- Amy Winehouse Dead: Highly Acclaimed Artist Found Lifeless in London Home on Saturday
- How to Share Your Faith Using Amy Winehouse’s ‘Rehab’
The cause of death is still unknown for the Grammy Award winning artist, only 27-years-old at the time.
Many are suspecting that her death may possibly be the result of her long-term battle with substance abuse, having also struggled previously with manic depression and eating disorders.
Best friend and fellow singer Kelly Osbourne, who had previously helped the late singer check into a drug addiction treatment facility in 2008, according to The Associated Press, tweeted her disbelief.
“I can’t even breath right now i’m crying so hard I just lost 1 of my best friends. i love you forever Amy and will never forget the real you!”
Other stars took the time to tweet their respects as well, including Rihanna, Jessica Alba, Ashton Kutcher, and Kate Moss.
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Rihanna: “I am genuinely heartbroken about this,” and “Dear God have mercy!!! I am SICK about this right now!”
Jessica Alba: “So sad about Amy Winehouse- she was so talented. Really tragic.”
Ashton Kutcher: “I nevr know wht 2 post after paying respect 2 sum1 who died. Just seems lk anything funny is inappropriate. mayB I’ll just go C Harry Potter.”
His wife, Demi Moore also tweeted: “Truly sad news about Amy Winehouse. My heart goes out to her family. May her troubled soul find peace.”
Fellow Brits Kate Moss and Lily Allen shared, “R.I.P. Amy Winehouse, So upset, my heart goes out to her, sad to see such talent vanish from the world.”
Allen: “It’s just beyond sad, there’s nothing else to say. She was such a lost soul, may she rest in peace.”
Richard Roeper found it surprising that several singers also died at 27. “Jimi Hendrix, Janis Joplin, Jim Morrison, Brian Jones of the Rolling Stones, Kurt Cobain and now Amy Winehouse: all died at 27.”
Moby, who was last with Winehouse during her infamous drunken performance last month in Serbia where she was booed off stage, also expressed his feelings via Twitter.
“After our show in Serbia I wish I’d been able to help amy. I’m sorry,” he tweeted.
Winehouse’s autopsy is scheduled for Sunday.
- Amy Winehouse Dead: Details of Tragic Death Emerge
- Amy Winehouse Dead: Janis Winehouse Says Death Was ‘Only Matter of Time’
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Sen. Tom Carper, D-Del., said offering new ways to communicate online allows people to feel “a bit more in touch,” share their concerns with his office in different ways and hold him accountable.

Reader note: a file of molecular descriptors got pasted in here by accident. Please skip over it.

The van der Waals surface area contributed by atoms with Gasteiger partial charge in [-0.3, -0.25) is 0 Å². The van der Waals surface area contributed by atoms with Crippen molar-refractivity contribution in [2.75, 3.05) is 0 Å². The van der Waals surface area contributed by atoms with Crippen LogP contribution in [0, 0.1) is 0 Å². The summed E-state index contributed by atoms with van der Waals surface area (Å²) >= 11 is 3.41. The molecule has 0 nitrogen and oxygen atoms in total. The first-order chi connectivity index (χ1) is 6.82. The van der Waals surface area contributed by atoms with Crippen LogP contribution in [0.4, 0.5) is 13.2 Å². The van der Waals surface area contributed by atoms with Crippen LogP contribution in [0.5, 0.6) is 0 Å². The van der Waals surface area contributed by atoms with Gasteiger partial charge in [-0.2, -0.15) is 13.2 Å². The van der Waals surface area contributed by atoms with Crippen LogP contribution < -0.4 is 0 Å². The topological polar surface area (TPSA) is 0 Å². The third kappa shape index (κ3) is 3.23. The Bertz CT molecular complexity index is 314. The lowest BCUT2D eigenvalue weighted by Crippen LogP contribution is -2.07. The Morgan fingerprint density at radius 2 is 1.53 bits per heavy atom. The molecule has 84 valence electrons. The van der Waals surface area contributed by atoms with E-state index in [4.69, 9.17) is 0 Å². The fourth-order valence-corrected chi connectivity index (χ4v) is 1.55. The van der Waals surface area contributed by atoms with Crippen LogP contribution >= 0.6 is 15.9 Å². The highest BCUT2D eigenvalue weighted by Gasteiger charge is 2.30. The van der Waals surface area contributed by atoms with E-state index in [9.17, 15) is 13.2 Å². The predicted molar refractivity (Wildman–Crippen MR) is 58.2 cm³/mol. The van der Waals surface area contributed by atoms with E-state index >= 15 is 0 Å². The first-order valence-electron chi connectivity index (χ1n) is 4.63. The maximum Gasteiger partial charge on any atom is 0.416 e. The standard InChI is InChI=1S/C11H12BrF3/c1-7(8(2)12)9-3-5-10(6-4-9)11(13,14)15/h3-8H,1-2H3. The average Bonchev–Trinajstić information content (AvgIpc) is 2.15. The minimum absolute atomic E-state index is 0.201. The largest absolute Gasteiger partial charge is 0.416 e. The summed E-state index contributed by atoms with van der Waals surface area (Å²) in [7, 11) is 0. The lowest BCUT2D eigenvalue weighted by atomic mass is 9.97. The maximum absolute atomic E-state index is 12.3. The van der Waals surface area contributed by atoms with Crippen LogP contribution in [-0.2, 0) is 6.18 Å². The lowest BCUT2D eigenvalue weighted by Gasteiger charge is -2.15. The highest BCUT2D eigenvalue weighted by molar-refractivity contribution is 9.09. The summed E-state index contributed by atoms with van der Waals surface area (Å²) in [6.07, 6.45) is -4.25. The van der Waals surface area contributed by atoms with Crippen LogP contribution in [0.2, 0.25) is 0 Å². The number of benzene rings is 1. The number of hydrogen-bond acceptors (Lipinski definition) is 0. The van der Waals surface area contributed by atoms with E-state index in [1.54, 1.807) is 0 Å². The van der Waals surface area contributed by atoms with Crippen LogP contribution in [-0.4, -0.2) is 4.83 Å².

“My hope is that we’re able to serve them better than we otherwise could,” he said.
Social media sites may help politicians engage political junkies and young constituents, but they also have a self-promotional purpose, helping politicians look “cool and connected and up to the minute,” said Ralph Begleiter, director of the University of Delaware’s Center for Political Communication.
It’s doubtful that most members of Congress are spending a great deal of time reading their Twitter or Facebook pages — or that they’re posting comments themselves, he said.
Carper’s and Carney’s tweets and posts are in the first person, but they’re typically posted by a staffer based on input from the lawmaker.
Some lawmakers have turned social media into a competition.
House Republicans held a six-week contest in the spring to see who could get the most new Facebook friends, Twitter followers and YouTube subscribers. Rep. John Fleming of Louisiana took first prize: an iPhone.
Senate Republicans and Democrats competed for viewers in their “YouTube Townhall” initiative, asking Facebook followers which questions they would like answered.
Members are also thinking about ways to include social media in their 2012 election campaigns. Carper suggested his campaign’s use of social media will look much different next year than it did in 2006, particularly to attract young voters.
“It’s a new world,” Carper said. “For folks that continue to live in the old world, they may be disappointed with the results of their elections.”
Lawmakers still learning social media dos and don’ts can benefit from some recent object lessons.
Former Democratic Rep. Anthony Weiner resigned after he accidentally posted a suggestive photo of himself on Twitter, then lied about it.
More recently, a district staffer for Rep. Paul Gosar, R-Ariz., resigned after tweeting violent messages, including one about shooting up a post office because of slow service, the Capitol Hill publication Roll Call reported.
More than 10,000 people have added me to one of their Google+ “circles” in the past month. Just under 12,000 have followed me on Twitter in the past four years.
These numbers don’t define me, and I’m not writing this post to boost them. But I do think it’s worthwhile to try to understand why Google’s equivalent of the follower count is growing so quickly for some users (and it’s not just me).
Google+ doesn’t have the exact equivalent of a “follow,” but if you add someone to one of your circles, you’re saying you would like to tune in to what they post, which is almost the same thing as following them on Twitter.